Ideally, then, parental sacrifices enable the next generation to live lives unfettered by the practices and psychology of close bookkeeping. In actuality, however, as Su-ling Wong points out, “the code of Necessity creates its own enslavement: one sacrifice calls for another” [33, full citation included in Notes]. Whereas in theory, Necessity works itself out of existence—immigrants work hard so that with success they and theirs will no longer have to work hard—in practice, Necessity reproduces itself, perpetuating its mindset and demands onto the next generation, even after the conditions of material adversity have come to an end. (Ninh, 2011, p. 33)

In other words, why is oppression perpetuated? A logical individual might look at historical and economic context and the ways in which Asian immigrants first came to be in the Americas in the sixteenth and seventeenth centuries as plantation workers, indentured servants, sailors, in other words, slaves in everything but name. (Lee, 2015, p. 42). People in these lowest strata of economic class frequently do not have access to the kinds of structures that help people accumulate wealth (ability to take out loans, own a house, build credit, pay for an education, save money in bank accounts, etc.) because they live in tenement buildings in the inner city or on farms, their citizenship hangs by a thread, and their money goes into paying off the indenture. Thus, subsequent generations frequently inherit debt, much in the same way that the descendants of Africa living in America have had historic difficulty accumulating wealth because they were brought to America as slaves.

Is this the logic that Ninh uses? No, no it is not. Ninh says that parents ought to be able to pay off their debts, debts that, when they were incurred in the sixteenth or seventeenth century, sometimes had to be paid off one literal cent at a time for debts of hundreds of dollars (Lee, 2015, p.42). That way, children can be free. Oh wait, but debts can’t be paid off because they’re not real. They’re just some magic thing parents made up called “Necessity”. Hence, children are oppressed because parents made up the fact that they are in need. Why would parents lie about being in need? Does this make sense to you? It doesn’t to me.

Even putting Ninh’s analysis in a modern context makes no sense. If parents in Asian American families are paying off their debts because they are able to, where is this Necessity that drives them to abuse and oppress their children? And if they are not, does that not bring us back to the argument that Asian families in the working class cannot accumulate wealth in traditional ways?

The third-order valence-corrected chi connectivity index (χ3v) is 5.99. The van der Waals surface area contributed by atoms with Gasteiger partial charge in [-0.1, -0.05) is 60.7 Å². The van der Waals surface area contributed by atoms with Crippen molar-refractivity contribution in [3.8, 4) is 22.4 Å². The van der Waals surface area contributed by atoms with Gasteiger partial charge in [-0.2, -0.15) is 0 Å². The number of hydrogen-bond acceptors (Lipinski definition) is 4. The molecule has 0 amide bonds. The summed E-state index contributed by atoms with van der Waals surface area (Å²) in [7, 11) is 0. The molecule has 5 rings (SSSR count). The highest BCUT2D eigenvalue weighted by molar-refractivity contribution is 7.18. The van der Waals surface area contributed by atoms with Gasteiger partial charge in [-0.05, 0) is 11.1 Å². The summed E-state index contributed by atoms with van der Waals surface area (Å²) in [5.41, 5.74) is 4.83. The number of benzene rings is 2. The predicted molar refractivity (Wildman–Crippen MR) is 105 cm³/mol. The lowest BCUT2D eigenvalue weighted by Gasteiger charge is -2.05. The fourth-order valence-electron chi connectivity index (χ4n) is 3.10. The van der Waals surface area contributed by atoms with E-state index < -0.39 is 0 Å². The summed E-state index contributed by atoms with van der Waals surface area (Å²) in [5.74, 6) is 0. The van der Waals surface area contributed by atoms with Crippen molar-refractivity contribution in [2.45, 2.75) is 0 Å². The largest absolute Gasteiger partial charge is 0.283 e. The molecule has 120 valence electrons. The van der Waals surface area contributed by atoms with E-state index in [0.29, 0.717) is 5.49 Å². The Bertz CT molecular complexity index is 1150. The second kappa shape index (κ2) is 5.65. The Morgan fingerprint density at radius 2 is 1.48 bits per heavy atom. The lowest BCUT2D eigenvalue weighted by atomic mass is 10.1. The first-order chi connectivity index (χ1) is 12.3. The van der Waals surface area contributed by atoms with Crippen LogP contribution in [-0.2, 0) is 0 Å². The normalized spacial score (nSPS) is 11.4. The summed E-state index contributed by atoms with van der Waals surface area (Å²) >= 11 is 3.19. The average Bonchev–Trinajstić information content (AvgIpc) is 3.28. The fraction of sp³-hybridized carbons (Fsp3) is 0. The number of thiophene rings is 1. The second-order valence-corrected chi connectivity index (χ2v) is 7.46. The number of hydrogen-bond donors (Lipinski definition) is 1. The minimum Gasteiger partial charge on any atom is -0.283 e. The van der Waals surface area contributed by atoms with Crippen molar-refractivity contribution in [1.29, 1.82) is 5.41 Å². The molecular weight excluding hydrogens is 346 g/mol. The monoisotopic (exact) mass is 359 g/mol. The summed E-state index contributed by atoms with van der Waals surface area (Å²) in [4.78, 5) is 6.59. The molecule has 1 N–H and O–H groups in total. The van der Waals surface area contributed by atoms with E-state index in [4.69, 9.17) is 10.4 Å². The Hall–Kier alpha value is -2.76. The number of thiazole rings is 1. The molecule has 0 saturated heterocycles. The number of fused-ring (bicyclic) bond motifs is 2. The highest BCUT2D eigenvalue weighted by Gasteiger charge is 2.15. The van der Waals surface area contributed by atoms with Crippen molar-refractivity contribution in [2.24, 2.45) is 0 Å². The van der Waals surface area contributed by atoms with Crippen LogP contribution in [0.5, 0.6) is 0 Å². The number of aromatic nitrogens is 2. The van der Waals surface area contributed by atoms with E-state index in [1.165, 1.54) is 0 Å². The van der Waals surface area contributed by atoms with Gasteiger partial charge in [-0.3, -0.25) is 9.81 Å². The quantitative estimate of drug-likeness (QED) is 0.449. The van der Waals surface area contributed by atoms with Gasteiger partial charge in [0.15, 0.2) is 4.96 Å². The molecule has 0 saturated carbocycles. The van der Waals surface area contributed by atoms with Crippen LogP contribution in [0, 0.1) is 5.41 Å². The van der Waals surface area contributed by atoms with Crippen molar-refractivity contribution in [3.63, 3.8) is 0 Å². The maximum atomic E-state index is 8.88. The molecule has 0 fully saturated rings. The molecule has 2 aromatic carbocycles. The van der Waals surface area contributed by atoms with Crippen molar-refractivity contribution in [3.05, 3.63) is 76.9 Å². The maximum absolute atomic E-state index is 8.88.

The most maddening of Ninh’s many nonsensical analyses is her assertion that Asian American’s romanticizing of the Third World reveals an underlying desire to assimilate to capitalism (if I’m even reading this text correctly. Ninh’s tendency toward a confusing verbosity is equally annoying).

Both Chao and Wong’s pieces betray a desire, in fact, to fossilize Evelyn’s parents as forever the opposite of white capitalist America (as if having been a materially deprived Chinese native makes a subject automatically and henceforth politically subversive), and to color themselves “bad” by association. But to paraphrase Kingston, one’s family is not necessarily the Third World poor to be championed; in a confusing state of affairs, any of these purportedly bad capitalist subjects might well have found themselves prosecuted as owning class by agents whose motivations were themselves suspect. (Ninh, 2011, p. 121)

Admittedly, I’m not entirely sure here, but I think Ninh just defended the bourgeoisie against the “attack” of the working class under Communism in China because, you know, Ninh knows how much they would suffer if the working class ever rose up.

What completely blows my mind about this book is how individual-minded and second-wave Ninh’s thinking is. She never once asserts the ways in which feminine people and the Feminine are powerful, choosing instead to focus on the Catch-22 of not being able to pay off parents’ debts and how rebelling against parents is still a way of “settling debt” (Ninh, 2011, p.155). In other words, she portrays Asian daughters as having a lack of agency over their own lives. She never entertains the radical possibilities of being part of a collective, which is not surprising given her lack of historical analysis. She never considers how feelings of abandonment can be mitigated by the feeling of being tied to bodies of people who share a history, an ancestry, and a story. She only ever looks at the individual woman, how she is antagonized by the family, and how breaking filial piety is futile.

The one statement Ninh makes that I perhaps partially agree with is that filial piety could and should change for Asian children. However, where Ninh puts the burden of accountability on parents, I think the process needs to be a deeper and better-articulated dialogue among two generations. I particularly believe the consequences of immigration, colonization, racism, sexism, and capitalism must be included in an analysis of family roles if it is to be accurate.